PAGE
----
A post I read

I read several bike blogs, including "The Chain Gang" from Orlando, FL. Jeff K posted this and it really resonated with me. Since my start in adult cycling, I've had, loved, sold, and replaced a succession of bikes. I had no Raleigh, Schwinn, or Specialized bikes as Jeff did. Mine included Univega, Fuji, Trek (2), and Waterford. These days two Rivendells and a Nashbar inhabit our garage, and another Rivendell is inbound. Each of my bikes has a distinctly different feel. I am concious of feeling, "Wow, this bike feels so good!" every time I get on one. I always think it's the best bike in the world, until I throw a leg over one of the others.

Anyway, here is Jeff's excellent post. Our Montgomery version of the slim rider who HAS an Italian law firm of fabulous steeds is of course Slamy.


I work next to a woman with long legs and no body fat. She rides very fast on a Kestrel bike. I don't know what a Kestrel bike looks like. I'm not familiar with that brand. But sometimes I hear her yearning for bikes that are lighter, faster, more expensive than her bike. Bikes like DeRosa. Colnago. Cevelo. Orbea. Pinarello. Bikes with names that sound like an Italian law firm.

My bike is a Specialized. it is the best bike I've ever owned. But I said that about the bike I had before, a Schwinn hybrid. Before the Schwinn, it was a Raleigh 10-speed that I liked because it was a pale blue. It replaced the first bike I bought when I moved to Florida, a Juventus. It was an Italian-made bike and, because I was still under the influence of Breaking Away, I knew Italy made the best bikes. I rode that bike on the first Sentinel Safari cross-state bike ride somewhere around 1980. We had about 300 riders that year. None of them had ever heard of a Juventus before. "It's Italian," I explained. Before the Juventus, I think I had a green three-speed Raleigh because I believed my parents when they said Raleighs were the Cadillacs of bicycles. The first bike I remember was a Schwinn with coaster brakes that I had not yet mastered before running over the neighbor girl.

The thing I remember about all of those bikes is how much I loved each one in turn. I couldn't think of a better bike than the Schwinn until I got the Raleigh. And the Raleigh was the best bike I ever owned until the Juventus came into my life. And I never would have given it up if I hadn't fallen in love with a blue Raleigh 10-speed.

I image there are car people who feel the same about their wheels. I can't relate to them. But I do believe when it comes to bikes there is an intimacy between the object and the person that forms a strong attachment. It's a love affair transcends price or craftsmanship. The people who ride those high-end, finely made bikes I've never heard of feel the same as I do when I'm outside, on a nice day, riding my Specialized.


Sunday, February 1, 2009

Weekend Ride Redux

Just a short note on our Sunday afternoon "relaxer" ride. We had a new rider today. Her nickname is "Viper" and her auto tag is something like IRNGRL. So when she said, "Sure, 13-15 avg speed is fine with me. I haven't been on my bike in ages," I knew she was pulling my leg. Having watched other chiseled triathletes disappear into the distance ahead of me before, I knew the type. Jack and Therese know that I'll get wherever we're going, eventually, but they do make sure I'm not road kill every once in a while.

Anyway, we had great weather, if just a tad chilly in shorts and no jacket. As long as we were working, it was okay. We found it a little cold when we stopped though. I pulled a lot of the way out, with Jack doing a nice job the last part into Slapout. Jodi, as Viper is also known, was suitably impressed by Slapout, and we turned south to head home after a brief stop there. The headwind picked up and I offered to let others pull. "But YOU know the way Bruce," was the reply in unison. Uh huh. Jodi put me out of my misery after slogging a few miles behind me and scooted to the lead. She only needed to know where the next turn was. Trouble was, it was awfully hard for her to go SLOW enough so that I could hang with her. She really did try, but ....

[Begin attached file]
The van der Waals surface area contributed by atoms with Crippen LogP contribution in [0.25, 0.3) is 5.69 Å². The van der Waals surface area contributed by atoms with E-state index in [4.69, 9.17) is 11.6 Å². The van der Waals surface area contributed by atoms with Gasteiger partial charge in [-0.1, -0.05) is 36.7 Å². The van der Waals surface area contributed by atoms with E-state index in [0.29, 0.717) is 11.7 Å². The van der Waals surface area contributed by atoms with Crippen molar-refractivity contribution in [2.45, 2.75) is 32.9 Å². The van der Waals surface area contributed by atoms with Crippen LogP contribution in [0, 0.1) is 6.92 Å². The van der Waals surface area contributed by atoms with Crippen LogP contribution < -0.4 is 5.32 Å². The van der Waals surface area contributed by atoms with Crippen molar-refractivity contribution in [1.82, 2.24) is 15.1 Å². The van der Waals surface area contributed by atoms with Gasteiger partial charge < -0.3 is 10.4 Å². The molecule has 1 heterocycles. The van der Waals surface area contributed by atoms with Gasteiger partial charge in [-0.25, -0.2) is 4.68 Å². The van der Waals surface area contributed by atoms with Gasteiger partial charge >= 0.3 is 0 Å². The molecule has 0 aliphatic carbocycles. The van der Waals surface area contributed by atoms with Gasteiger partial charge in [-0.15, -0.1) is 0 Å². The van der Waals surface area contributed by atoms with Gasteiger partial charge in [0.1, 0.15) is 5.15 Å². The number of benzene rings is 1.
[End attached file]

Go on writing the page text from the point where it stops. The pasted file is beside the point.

Therese took a turn at the front after we passed the Elmore Store on the way home, and then I did some from Jenkins Brick until getting tired about a mile from the finish. I eased back to 13 until my legs got back to working again. I knew where the cars were parked that's for sure. The other 3 were, in fact, nice enough to let me catch them at the final traffic light.

We had a couple of spunky dogs run along side us, and the one which came closest to being a problem was a "battery operated size" mutt that looked like a bloated chiuaua. He finally decided that we weren't worth breaking a sweat over and disengaged from persuit.

The real excitement came after we got to the parking lot. When Viper fished her car key out, it was the wrong key. She thought it was her spare, but it was not. The car key was IN the locked, non-OnStar equipped car. Hmm, what to do, what to do? I mentioned to her that the Millbrook police station was only 100 yds away, and politely pointed out that the officers would get into a fistfight in order to be the one to help her in her moment of distress. Did I mention her long blonde hair? I apologized for being sexist, but said, "If you've got it, use it." She pedaled on over and about 30 seconds later, here comes an MPD squad car with a officer ready to render a citizen some assistance. Told Ya! (in a later email, she confirmed that the officer was able to get her car unlocked)

I expect Viper to be riding soon in the pack with our other tri training and other competing folks, at quicker pace than we "Lite" relaxers run, but she is welcome to come back any time, as is anyone who isn't out for a faster ride. We advertised this outing as 13 - 15 avg and I had 14.7 on my cyclometer for 33 miles. Between the headwind and a couple of not too bad hills, it really was a pleasant outing.

I'm already hoping for good weather next Saturday.

And, I am pleased to say that I have a 1st year custom Rivendell frameset coming my way. Someone on the RBW list got it but it was too small, and small is generally good for me. Anyway, we'll see how it builds up as a 650B. Yes it's steel (Reynolds 753 and 531), and yes it's fully lugged. Here's a link to show it looked when last built up in 2007 by a prior owner.